At digital bank GXS, financial inclusion is the goal. Jean highlights the “invisible barriers” that many individuals in Singapore and other Southeast Asian countries face in getting access to banking products and growing their wealth.
“We need to be both socially savvy and tech savvy… To remove the barriers of someone feeling like, ‘I don’t know if I clicked something wrong in the app’, ‘Will my money disappear’, or ‘I don’t understand all this jargon and conditions’.” That means GXS has to ensure that the experiences it creates for its customers have to be simple, intuitive, and easy to use.
While still a new entrant in the industry, GXS will at some point have to scale up. “But what we don’t want to do is sacrifice quality, sacrifice our obsession with customer service, sacrifice our innovation, just to achieve scale,” Jean says. The digital bank’s overall strategy is to drive financial inclusion, be socially responsible, and in that process also generate the right returns for shareholders.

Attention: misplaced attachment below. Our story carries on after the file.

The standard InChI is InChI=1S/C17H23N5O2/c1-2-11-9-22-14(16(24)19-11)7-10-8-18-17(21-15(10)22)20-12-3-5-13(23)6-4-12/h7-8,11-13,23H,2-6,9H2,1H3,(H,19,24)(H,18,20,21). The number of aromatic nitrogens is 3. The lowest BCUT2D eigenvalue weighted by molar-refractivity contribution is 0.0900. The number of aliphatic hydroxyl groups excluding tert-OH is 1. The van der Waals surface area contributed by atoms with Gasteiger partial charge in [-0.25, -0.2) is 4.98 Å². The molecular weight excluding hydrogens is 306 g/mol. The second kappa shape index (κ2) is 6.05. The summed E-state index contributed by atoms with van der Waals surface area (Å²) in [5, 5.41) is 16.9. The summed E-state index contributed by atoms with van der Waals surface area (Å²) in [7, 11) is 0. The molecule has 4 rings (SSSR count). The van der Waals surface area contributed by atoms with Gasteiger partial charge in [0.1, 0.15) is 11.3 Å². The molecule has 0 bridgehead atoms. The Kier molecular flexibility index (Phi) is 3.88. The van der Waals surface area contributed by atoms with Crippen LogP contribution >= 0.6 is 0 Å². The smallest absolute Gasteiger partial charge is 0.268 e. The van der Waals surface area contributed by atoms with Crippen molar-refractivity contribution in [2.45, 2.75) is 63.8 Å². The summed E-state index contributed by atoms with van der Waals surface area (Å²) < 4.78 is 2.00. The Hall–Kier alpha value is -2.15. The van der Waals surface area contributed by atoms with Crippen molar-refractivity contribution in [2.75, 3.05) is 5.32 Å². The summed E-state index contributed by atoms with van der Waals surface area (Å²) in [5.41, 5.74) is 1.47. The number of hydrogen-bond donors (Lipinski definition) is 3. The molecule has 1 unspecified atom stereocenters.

Within a company, it’s vital to have people who think differently from the leaders — this sharpens the leaders’ thinking and brings out the best strategy, Jean says.
She surrounds herself with people who have “completely complementary” strengths. That has enabled GXS to continue to innovate — with the help of passionate colleagues who want to change everyday banking by ensuring the products are easily understood by people of different backgrounds and ages.
This diversity in thinking brings about a sense of inclusivity across the organisation, which then builds on the overall mission of financial inclusion, Jean adds.
As part of our community impact initiative, Endowus Empower, we have established a Women & Investing community to empower women with the choice, confidence, and community to kickstart their investment journey and work towards their life goals — with exciting partnerships and engagements to come in the following months.
To explore our curated section of investing articles dedicated to women, follow this link. To get started with Endowus, click here.